Saturday, June 24, 2017 This Week's Paper

Make a Scene: ‘Gypsy’ comes to Tacoma stage

Tacoma Little Theatre’s production of one of America’s musical greats has all the glamour of a hoodie and loafers, or maybe a straightjacket and slippers. But that’s the point.
“Gypsy,” directed by Chris Serface with choreography by Lexi Barnett and musical direction by Debra Leach, isn’t as much a play about the title character – famed burlesque icon Gypsy Rose Lee (played by Cassie Jo Fastabend) – as it is about her over-bearing-to-the- point-of-psychosis theater mom, Momma Rose (Stephanie Leeper). This show is the prequel of the legend that only forms right as the curtain closes. So don’t worry about a community theater getting too much into the old bump and grind; this production shows less skin than a Taliban-approved beach walk.
Momma Rose channels all of her dreams of stardom into her children as they perform around the nation as a traveling show in the waning days of vaudeville only to alienate everyone along the way, including her daughters June (Julia Wyman) and Louise (Cassie Jo Fastabend). June escapes with a secret marriage and Louise moves on to reinvent herself and become the most famous burlesque star in history. Leeper offered just the right balance of bat-crap crazy with a dash of actual caring and the pipes to carry the vocals for Stephen Sondheim’s lyrics. Leeper’s range created a character who is tragically flawed and most certainly mentally unstable but also ultimately pitied unlike the one-dimensional villainous stage mom Joan “Mommie Dearest” Crawford.
But one role can’t carry a show. Lucky for Leeper that the balance of the cast held their own, particularly Fastabend in the title role and Jed Slaughter as Momma Rose’s conflict-avoiding love interest Herbie. One standout in the roster of actors in supporting roles was Emilie Rommel-Shimkus, who easily challenged Leeper in the thunder-throat department and brought it all to her limited role as Miss Mazeppa during “You Gotta Have a Gimmick.” Faith Dane, who played the role on Broadway as well as in the 1962 movie version that followed, would be proud.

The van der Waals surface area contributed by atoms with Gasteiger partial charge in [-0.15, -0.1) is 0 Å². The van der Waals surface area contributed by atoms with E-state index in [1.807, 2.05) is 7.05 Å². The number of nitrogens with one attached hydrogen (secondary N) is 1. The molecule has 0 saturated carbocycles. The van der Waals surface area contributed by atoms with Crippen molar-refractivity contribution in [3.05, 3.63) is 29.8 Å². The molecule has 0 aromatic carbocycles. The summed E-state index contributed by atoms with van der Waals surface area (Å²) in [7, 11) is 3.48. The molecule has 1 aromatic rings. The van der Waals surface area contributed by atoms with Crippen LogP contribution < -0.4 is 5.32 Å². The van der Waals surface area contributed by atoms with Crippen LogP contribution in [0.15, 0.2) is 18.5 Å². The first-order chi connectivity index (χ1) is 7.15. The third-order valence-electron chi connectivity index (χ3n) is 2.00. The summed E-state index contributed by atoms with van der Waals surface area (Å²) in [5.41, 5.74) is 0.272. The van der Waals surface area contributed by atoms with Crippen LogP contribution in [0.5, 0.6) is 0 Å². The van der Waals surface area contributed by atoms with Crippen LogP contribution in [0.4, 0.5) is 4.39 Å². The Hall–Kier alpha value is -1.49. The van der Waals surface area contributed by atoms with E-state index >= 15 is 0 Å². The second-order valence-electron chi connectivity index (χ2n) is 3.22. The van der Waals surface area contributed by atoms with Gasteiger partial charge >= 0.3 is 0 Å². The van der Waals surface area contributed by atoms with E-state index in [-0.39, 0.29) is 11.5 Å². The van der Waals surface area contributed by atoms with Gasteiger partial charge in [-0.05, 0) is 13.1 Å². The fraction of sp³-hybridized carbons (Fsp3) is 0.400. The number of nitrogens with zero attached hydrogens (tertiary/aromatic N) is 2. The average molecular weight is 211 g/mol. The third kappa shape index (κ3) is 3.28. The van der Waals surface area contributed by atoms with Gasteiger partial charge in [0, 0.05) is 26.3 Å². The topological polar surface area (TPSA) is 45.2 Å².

Standout moments in staging include the mid-song use of strobe lights to show the passage of time with swapping out of Baby June (Alexandria Bray) for older June (Wyman) and the open-curtain use of the theater’s revolving stage to change scenes without breaking the show’s momentum.
The show, which includes the popular hits “Let Me Entertain You,” “Some People” and “Everything’s Coming Up Roses,” clocks in at about three hours with an intermission and well worth the time.
“Gypsy” runs Fridays, Saturdays and Sundays through April 2. Friday and Saturday showings are at 7:30 p.m. and Sunday matinees at 2 p.m. There will be a “pay what you can” performance at 7:30 p.m. on Thursday, March 23 as well. This show is recommended for ages 12 and up. Tickets are $26, or $24 for seniors, students and military, and $22 for children 12 and under). Tickets may be purchased at, or by calling the Box Office at (253) 272-2281. The theater is located at 210 N. I St.